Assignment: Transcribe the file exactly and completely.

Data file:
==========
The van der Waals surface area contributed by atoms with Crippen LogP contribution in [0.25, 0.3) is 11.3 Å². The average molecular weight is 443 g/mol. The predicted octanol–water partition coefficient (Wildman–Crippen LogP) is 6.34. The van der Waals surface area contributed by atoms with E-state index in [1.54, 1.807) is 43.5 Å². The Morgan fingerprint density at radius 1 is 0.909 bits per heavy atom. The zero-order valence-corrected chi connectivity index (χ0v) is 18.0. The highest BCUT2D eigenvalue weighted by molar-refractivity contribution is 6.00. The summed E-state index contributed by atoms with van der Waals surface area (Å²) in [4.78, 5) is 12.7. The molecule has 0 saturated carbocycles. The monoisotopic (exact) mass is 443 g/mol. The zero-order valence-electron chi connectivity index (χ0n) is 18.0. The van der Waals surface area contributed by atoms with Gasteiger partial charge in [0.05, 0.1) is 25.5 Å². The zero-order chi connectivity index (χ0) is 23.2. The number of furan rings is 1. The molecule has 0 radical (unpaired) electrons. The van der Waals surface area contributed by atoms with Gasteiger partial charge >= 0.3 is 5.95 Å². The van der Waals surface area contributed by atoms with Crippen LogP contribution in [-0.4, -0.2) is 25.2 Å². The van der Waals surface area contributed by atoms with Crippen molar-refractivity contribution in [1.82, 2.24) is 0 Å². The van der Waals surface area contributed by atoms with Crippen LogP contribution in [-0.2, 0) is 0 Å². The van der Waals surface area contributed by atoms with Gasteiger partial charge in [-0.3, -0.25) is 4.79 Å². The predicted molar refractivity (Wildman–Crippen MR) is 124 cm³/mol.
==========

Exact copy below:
The van der Waals surface area contributed by atoms with Crippen LogP contribution in [0.25, 0.3) is 11.3 Å². The average molecular weight is 443 g/mol. The predicted octanol–water partition coefficient (Wildman–Crippen LogP) is 6.34. The van der Waals surface area contributed by atoms with E-state index in [1.54, 1.807) is 43.5 Å². The Morgan fingerprint density at radius 1 is 0.909 bits per heavy atom. The zero-order valence-corrected chi connectivity index (χ0v) is 18.0. The highest BCUT2D eigenvalue weighted by molar-refractivity contribution is 6.00. The summed E-state index contributed by atoms with van der Waals surface area (Å²) in [4.78, 5) is 12.7. The molecule has 0 saturated carbocycles. The monoisotopic (exact) mass is 443 g/mol. The zero-order valence-electron chi connectivity index (χ0n) is 18.0. The van der Waals surface area contributed by atoms with Gasteiger partial charge in [0.05, 0.1) is 25.5 Å². The zero-order chi connectivity index (χ0) is 23.2. The number of furan rings is 1. The molecule has 0 radical (unpaired) electrons. The van der Waals surface area contributed by atoms with Gasteiger partial charge >= 0.3 is 5.95 Å². The van der Waals surface area contributed by atoms with Crippen LogP contribution in [-0.4, -0.2) is 25.2 Å². The van der Waals surface area contributed by atoms with Crippen molar-refractivity contribution in [1.82, 2.24) is 0 Å². The van der Waals surface area contributed by atoms with Crippen LogP contribution in [-0.2, 0) is 0 Å². The van der Waals surface area contributed by atoms with Gasteiger partial charge in [-0.3, -0.25) is 4.79 Å². The predicted molar refractivity (Wildman–Crippen MR) is 124 cm³/mol.